Intermountain Healthcare Researchers Play Key Role in New Study Finding Antiviral Drug is Effective in Preventing Severe Illness in COVID Patients When Given Early
Salt Lake City, Dec. 22, 2021 (GLOBE NEWSWIRE) -- Researchers from Intermountain Healthcare played a key role in a new international study that has found that an antiviral drug designed to inhibit the ability of the SARS-CoV-2 virus to reproduce itself is effective at preventing severe illness from COVID when given early in the symptom course.
Results from the new study of the effectiveness of the drug, Remdesivir, in treating COVID patients, which is published today in the New England Journal of Medicine, are encouraging, according to Brandon Webb, MD, an infectious diseases physician at Intermountain Healthcare and local principal investigator of the study.
“These results highlight the importance of early antiviral treatment of the ‘viral phase’ of illness,” said Dr. Webb. “They suggest that Remdesivir is another useful option for treating patients who are at higher risk of having more severe disease or needing hospitalization. This is especially important because omicron has disrupted the landscape for treatments. Several of our monoclonal antibodies are no longer effective against omicron. Now more than ever, we need as many effective tools as possible for treating COVID-19.”
Remdesivir is an antiviral drug that inhibits the ability of the SARS-CoV-2 virus to multiply. It is FDA-approved for treatment of moderate and severe COVID-19 in hospitalized patients, based on data that suggested that it helps patients recover more quickly. Remdesivir is expected to be fully active against all known variants, including omicron.
All anti-viral medications work best very early in the course of infection when the viral levels are highest, according to Dr. Webb.
The PINETREE trial aimed to find out whether Remdesivir is effective at preventing severe illness when given intravenously, once a day for three days to non-hospitalized patients.
Patients were eligible to participate if they were at least moderate to high risk for hospitalization and still within the first seven days after symptoms began. It was a phase III, placebo-controlled randomized trial that enrolled patients in more than 30 sites in the United States and Europe.
Intermountain Healthcare was one of the top participating sites in the United States, and Intermountain investigators helped to design the trial.
“Intermountain and the community it serves have repeatedly demonstrated their ability to solve hard problems quickly, even in the face of the terrible hardships created by this awful virus,” said Samuel Brown, MD, senior medical director for clinical trials at Intermountain Healthcare and a member of the PINETREE trial steering committee. “The PINETREE trial—identifying another solid treatment to prevent severe disease and lessen the burden on hospitals—is a key reminder of that fact. I’m incredibly proud to be part of the Intermountain community.”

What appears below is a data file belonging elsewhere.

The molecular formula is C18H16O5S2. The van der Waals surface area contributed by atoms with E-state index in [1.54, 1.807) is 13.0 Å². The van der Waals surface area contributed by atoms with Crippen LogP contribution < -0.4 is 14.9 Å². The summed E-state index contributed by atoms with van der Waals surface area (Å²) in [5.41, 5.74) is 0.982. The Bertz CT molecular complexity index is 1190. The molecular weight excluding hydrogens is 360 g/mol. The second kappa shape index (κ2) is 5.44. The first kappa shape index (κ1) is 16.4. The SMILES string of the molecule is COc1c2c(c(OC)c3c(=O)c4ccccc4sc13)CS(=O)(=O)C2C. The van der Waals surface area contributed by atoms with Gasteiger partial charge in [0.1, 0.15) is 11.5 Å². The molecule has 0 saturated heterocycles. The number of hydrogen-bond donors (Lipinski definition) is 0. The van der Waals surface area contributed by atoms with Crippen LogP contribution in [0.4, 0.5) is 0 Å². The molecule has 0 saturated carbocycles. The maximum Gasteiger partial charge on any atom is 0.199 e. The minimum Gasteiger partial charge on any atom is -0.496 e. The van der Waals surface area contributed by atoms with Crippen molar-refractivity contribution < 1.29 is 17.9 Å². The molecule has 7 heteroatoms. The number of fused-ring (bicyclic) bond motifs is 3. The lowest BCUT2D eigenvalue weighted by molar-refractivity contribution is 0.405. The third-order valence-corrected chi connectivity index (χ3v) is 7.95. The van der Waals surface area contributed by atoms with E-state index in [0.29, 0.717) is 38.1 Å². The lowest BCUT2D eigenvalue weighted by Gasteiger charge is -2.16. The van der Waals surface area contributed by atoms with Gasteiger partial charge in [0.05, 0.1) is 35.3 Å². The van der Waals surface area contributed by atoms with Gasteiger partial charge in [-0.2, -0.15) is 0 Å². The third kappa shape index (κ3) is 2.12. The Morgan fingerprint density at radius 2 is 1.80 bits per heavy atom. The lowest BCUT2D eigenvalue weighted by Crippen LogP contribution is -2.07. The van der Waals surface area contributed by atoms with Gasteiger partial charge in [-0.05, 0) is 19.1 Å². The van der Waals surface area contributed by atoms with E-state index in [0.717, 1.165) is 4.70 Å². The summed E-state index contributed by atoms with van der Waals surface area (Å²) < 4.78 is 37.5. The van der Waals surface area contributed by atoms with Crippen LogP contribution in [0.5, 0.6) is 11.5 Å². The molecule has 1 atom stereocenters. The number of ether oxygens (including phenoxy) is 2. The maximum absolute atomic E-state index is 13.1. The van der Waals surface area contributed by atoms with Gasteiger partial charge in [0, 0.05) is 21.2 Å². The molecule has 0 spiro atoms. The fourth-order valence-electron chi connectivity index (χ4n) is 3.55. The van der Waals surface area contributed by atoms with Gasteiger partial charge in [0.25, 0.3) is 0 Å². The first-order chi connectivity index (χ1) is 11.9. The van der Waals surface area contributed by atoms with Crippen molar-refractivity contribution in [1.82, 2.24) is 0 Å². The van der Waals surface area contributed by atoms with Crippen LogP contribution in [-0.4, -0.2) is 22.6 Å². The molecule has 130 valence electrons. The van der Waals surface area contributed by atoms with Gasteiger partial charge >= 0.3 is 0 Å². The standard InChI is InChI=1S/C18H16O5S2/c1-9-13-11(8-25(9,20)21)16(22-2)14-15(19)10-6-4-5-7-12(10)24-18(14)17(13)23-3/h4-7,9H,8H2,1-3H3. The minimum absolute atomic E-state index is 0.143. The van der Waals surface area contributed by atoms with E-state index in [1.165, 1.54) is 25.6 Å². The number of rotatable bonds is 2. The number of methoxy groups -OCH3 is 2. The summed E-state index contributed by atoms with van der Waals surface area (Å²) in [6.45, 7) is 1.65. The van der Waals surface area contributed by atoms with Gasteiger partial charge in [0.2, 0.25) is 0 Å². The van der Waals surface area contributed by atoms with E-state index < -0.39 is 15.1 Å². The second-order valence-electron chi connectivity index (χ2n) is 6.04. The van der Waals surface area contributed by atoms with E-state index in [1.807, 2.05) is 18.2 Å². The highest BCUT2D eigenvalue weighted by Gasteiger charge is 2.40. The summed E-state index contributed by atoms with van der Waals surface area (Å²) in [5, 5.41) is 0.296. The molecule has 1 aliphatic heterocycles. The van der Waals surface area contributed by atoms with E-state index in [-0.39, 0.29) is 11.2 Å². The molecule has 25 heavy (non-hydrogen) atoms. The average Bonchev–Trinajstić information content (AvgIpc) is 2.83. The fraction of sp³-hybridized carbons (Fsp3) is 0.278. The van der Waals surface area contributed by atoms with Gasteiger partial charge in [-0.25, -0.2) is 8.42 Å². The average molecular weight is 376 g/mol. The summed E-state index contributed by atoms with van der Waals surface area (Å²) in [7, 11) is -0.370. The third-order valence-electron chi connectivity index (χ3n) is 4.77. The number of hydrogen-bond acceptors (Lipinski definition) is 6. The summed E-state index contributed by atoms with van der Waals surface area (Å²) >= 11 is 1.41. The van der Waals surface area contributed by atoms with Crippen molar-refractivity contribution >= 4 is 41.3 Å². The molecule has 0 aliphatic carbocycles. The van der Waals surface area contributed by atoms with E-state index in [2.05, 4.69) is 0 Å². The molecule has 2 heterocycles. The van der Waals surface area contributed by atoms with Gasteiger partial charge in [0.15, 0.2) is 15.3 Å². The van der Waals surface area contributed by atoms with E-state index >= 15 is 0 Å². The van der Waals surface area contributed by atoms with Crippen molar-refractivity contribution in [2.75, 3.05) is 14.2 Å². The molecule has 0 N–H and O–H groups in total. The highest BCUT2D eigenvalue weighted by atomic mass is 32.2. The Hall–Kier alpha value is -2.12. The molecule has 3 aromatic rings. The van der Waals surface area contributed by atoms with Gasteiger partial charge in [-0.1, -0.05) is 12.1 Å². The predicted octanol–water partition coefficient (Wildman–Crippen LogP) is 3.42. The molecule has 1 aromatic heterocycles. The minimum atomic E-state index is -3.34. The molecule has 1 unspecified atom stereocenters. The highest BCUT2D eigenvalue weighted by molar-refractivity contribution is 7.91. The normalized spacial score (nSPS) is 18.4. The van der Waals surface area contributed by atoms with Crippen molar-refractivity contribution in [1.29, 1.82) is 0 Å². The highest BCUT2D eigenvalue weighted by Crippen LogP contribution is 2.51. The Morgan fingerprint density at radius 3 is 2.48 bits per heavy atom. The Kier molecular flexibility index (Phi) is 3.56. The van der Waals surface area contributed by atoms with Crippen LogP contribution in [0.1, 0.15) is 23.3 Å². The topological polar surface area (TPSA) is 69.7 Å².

Intermountain used a novel research model by partnering with Intermountain Homecare and Hospice so that trial participants could be treated by experienced research nurses in their own homes.
The trial originally planned to enroll about 1,200 patients, but by late spring, the availability of monoclonal antibodies and vaccines made it difficult to find eligible patients, so the trial was stopped and analyzed with more than 600 participating patients.
Results from the PINETREE trial showed that when given early in the symptom course to moderate and high-risk patients, Remdesivir reduced the risk of requiring hospitalization by 87%.
Researchers say there are some important limitations to this treatment making an immediate impact.
- First, identifying higher risk patients early in the symptom course remains a challenge. It is important that patients who are older, overweight, or who have chronic medical conditions or problems with their immune system get tested as soon as possible after developing even mild symptoms like runny nose, cough, sore throat, fevers, chills, body aches, or loss of taste or smell.
- Second, Remdesivir is currently only available intravenously, which limits where patients who are contagious with COVID-19 can get treated.
- And third, because these results are brand new, insurance companies may not yet cover Remdesivir given outside of the hospital.
The FDA is currently considering whether these new data merit formal authorization of the drug’s use in non-hospitalized patients.
“While we remain committed to fostering the discovery of and are grateful for all effective treatment options for COVID-19, it is important to remember that preventive measures and vaccination remain by far the most effective and most economical methods for preventing hospitalization and saving lives,” said Dr. Webb.
ABOUT INTERMOUNTAIN HEALTHCARE
Located in Utah, Idaho, and Nevada, Intermountain Healthcare is a nonprofit system of 25 hospitals, 225 clinics, the Intermountain Medical Group with some 2,700 employed physicians and advanced care practitioners, a health plans division called SelectHealth, Homecare, and other health services. Helping people live the healthiest lives possible, Intermountain is committed to improving community health and is widely recognized as a leader in transforming healthcare by using evidence-based best practices to consistently deliver high-quality outcomes and sustainable costs.
Erin Goff Intermountain Healthcare (385) 275-8245 firstname.lastname@example.org